Political Economy of China’s Development Working Group

Members

  • Sam-Kee Cheng
    • Coordinator of the Working Group
    • PhD, SOAS
  • Niels Hahn
    • Coordinator General for establishing the Working Group
  • Elias Jabbour
    • Professor, School of Economics, State University of Rio de Janeiro (FCE-UERJ)
  • Alberto Gabriele
    • Independent Researcher, former UNCTAD economist
  • Michael Roberts
    • Independent Researcher, former economist in the City of London
  • Jie Meng
    • Professor, School of Economics, Fudan University
  • Heiko Khoo
    • PhD, King’s College London
  • Jonathan Clyne
    • PhD Student, SOAS
  • Samuel Spellmann
    • PhD Candidate, International Relations, Pontifical Catholic University of Minas Gerais, Brazil

Contact email address: iippechina@gmail.com

Description of group:

China’s development has lifted hundreds of millions of people out of poverty, and increased its national and international power to such an extent that the Communist Party of China (CPC) is now challenging US hegemony. The spectacular achievement is accompanied with increasing wealth polarisation, social contradictions and an emergence of a capitalist class which was not seen before the Market Reforms from 1978.

According to the Constitution of the CPC, revised and adopted at the eighteenth National Congress of the CPC, “China is in the primary stage of socialism”. This is considered as a “historical stage which cannot be skipped in socialist modernization in China” and it will last for more than a century. Based on previous experiences of building socialism elsewhere in the world, the constitution of the CPC that “the Party must proceed from China’s specific conditions and take the path of socialism with Chinese characteristics”. But critics argued that China’s economic success is built on restoring capitalism and integration into the world capitalist system. Hence no real alternative, let alone “building socialism”.

The significance of China’s rise is one of the greatest and most complex and challenging issues for our world. Some believe that China is on the cusp of a delayed crisis that will reveal that its system is essentially just a form of capitalism, with all its attendant crises. Others believe that China’s system has unique features that are outside the neoliberal framework and, more controversially, can be used to investigate questions of the nature of transition from capitalism to socialism.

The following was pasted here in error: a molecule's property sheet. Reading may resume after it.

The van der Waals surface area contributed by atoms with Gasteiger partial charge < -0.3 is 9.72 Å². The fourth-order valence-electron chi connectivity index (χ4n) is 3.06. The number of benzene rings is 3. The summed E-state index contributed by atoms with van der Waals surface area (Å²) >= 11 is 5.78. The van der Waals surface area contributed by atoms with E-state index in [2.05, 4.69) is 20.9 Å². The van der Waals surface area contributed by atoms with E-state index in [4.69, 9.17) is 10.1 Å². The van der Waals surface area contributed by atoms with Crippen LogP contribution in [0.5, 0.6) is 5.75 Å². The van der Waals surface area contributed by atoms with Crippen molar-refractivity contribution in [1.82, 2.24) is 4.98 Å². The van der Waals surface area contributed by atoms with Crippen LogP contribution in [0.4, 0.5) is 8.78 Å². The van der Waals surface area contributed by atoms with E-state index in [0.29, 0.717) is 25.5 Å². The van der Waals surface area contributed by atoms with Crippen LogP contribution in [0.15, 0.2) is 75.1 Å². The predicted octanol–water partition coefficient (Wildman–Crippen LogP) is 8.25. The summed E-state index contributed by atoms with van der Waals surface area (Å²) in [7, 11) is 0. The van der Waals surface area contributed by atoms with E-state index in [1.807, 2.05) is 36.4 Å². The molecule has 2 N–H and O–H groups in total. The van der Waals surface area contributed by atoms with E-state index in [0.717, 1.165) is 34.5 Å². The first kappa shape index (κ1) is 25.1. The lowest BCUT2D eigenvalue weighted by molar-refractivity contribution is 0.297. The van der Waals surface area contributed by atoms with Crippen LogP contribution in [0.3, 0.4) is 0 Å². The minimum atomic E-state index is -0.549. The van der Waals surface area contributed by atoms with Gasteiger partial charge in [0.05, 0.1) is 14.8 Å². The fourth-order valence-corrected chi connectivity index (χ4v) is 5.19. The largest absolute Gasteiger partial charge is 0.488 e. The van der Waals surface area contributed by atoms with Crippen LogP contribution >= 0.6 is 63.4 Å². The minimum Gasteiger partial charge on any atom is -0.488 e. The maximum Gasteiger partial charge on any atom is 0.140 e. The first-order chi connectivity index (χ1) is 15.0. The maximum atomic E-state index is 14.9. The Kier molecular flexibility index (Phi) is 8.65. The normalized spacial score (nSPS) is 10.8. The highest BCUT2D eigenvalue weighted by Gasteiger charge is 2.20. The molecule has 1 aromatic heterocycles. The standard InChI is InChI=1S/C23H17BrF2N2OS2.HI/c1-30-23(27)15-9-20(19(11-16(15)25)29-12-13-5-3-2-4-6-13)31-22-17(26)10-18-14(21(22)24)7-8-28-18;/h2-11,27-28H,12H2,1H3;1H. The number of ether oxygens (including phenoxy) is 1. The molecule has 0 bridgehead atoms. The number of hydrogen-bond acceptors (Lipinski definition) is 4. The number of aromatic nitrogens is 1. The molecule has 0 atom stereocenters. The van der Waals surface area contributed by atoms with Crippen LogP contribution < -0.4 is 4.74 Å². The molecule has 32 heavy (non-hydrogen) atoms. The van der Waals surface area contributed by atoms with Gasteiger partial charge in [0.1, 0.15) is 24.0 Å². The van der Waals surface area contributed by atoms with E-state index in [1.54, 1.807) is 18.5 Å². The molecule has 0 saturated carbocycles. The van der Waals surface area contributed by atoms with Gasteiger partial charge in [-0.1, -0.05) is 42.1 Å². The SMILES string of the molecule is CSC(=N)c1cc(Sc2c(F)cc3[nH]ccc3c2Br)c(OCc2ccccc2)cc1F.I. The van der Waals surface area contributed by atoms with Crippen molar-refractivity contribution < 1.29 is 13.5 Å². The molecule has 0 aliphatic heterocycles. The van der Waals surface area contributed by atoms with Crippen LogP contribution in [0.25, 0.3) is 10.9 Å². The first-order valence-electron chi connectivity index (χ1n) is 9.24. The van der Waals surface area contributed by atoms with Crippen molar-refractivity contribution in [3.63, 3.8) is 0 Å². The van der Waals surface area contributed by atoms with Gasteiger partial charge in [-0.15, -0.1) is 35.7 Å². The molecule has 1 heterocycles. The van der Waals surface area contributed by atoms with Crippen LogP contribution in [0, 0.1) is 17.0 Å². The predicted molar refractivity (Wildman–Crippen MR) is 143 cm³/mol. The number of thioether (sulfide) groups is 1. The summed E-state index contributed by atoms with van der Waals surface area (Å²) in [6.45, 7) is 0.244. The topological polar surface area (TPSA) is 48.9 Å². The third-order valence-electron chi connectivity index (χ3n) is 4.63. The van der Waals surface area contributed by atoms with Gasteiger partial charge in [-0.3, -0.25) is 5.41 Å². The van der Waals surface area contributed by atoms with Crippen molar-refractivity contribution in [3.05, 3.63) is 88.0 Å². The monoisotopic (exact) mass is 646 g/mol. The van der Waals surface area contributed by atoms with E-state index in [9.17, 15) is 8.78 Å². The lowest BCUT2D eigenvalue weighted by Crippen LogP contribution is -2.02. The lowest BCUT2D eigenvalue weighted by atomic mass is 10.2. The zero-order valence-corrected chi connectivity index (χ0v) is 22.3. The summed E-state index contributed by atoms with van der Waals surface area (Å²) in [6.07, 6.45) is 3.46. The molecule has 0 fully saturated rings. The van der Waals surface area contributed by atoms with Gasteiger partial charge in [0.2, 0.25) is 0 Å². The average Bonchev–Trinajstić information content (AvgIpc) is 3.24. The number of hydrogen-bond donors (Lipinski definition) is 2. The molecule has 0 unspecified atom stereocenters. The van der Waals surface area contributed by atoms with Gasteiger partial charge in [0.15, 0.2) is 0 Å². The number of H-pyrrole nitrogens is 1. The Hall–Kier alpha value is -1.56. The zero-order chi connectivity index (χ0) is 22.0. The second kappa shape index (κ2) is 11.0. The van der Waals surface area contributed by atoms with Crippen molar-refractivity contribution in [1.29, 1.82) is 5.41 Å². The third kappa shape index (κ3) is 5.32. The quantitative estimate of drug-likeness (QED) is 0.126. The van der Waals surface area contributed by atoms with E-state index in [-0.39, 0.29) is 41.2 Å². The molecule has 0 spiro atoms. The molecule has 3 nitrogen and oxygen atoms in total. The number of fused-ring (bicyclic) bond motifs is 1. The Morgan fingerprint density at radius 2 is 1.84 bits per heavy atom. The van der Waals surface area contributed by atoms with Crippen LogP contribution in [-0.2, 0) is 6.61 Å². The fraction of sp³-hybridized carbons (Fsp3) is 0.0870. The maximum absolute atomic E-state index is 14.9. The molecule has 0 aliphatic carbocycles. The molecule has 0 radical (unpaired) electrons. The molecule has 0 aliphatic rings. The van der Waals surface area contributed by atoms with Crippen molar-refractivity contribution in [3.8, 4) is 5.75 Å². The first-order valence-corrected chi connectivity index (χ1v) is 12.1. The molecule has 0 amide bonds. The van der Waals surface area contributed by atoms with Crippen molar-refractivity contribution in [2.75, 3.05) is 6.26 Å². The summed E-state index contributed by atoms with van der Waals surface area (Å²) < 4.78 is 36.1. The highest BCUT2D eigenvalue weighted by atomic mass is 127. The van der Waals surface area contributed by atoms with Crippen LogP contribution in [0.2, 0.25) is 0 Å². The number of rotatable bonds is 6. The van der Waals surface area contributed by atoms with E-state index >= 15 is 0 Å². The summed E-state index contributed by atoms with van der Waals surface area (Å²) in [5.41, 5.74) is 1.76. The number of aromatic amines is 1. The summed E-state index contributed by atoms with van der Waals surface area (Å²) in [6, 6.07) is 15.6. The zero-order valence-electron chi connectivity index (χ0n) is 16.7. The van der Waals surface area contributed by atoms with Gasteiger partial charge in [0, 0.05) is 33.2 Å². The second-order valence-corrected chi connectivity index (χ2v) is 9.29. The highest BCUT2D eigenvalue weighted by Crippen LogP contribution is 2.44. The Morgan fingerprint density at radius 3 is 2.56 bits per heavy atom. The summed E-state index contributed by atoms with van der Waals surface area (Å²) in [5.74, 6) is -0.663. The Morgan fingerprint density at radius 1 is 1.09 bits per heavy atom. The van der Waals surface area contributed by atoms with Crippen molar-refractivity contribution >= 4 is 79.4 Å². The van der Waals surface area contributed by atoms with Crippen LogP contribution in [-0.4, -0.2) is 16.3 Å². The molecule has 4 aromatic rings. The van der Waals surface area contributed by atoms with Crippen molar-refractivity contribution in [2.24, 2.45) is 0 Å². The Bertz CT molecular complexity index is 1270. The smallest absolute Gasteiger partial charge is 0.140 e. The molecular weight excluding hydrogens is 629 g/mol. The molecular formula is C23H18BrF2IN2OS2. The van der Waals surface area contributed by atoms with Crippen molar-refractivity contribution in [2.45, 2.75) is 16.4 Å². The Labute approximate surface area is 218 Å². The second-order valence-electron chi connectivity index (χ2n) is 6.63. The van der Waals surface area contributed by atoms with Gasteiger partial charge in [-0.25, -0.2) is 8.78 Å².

The focus of this working group is to research and discuss the question of what type of socio-economic system exists in China and to assess the trajectory and dynamics of change and development, both as in a historical and contemporary sense. This will entail investigation and research that compares China to the theory and practice of both socialist and capitalist systems. The present focus of the researchers involved includes the following topics.

  • The study of China’s planning system and the relationship between public and private ownership.
  • A debate about the systemic nature of China’s with Janos Kornai, probably the world’s most eminent scholar of Socialist Political Economy.
  • China-EU relations with particular focus on Germany and France.
  • China-US relations with particular focus on the US containment policy of China.
  • China’s “two centennial goals”
  • Evolution of China’s Five-Year Plans
  • China’s 14th Five-Year Plan (2021-2025) and “dual circulation strategy”
  • China’s response to Covid-19
  • China’s industrial policy
  • The Belt and Road Initiative
  • The political economy of the development of national minority regions
  • Marxian perspectives on the nature of the PRC social formation
  • Implications of rising tensions between the West and the PRC

Previous Training Workshops

  1. The Political Economy of China’s Transformation (5 June 2018)
    • Dialogue with Chinese Marxist Scholars (Speakers: Michael Roberts & Andong Zhu)
    • China and Neoliberalism (Speaker: Dic Lo)
    • China and the Crisis of Capitalism (Speakers: Heiko Khoo & Jonathan Clyne)
    • China and Contemporary Imperialism (Speaker: Jude Woodward)
    • Podcast links for the first three sessions can be found here: http://iippe.org/podcasts/ Due to poor quality of recording, the audio record for the last session is not available.
    • Jude Woodward sadly passed away in April 2020 and here is the tribute to Jude from the PECD working group: http://iippe.org/tribute-to-jude-woodward/.
  2. The Systemic Dynamics of China’s Economic Development and the Systematic Implications for Contemporary Imperialism (2 July 2019)
    • China’s economic development and Market Reforms in the context of neoliberal globalisation (Speakers: Dic Lo & Sam-Kee Cheng)
    • The “Chinese worker”: Image and Reality (Speaker: Wang Hong)
    • From Lenin’s questions in his last years to a socialist political economy for China today (Speaker: Jie Meng)
  3. The Political Economy of Crisis Management of Covid-19: China and the US (22 Aug 2020; Speaker: Dic Lo)
  4. China’s Belt and Road Initiative (BRI) in Latin America and the Case of Brazil (5 Sept 2020; Speaker: Elias Jabbour)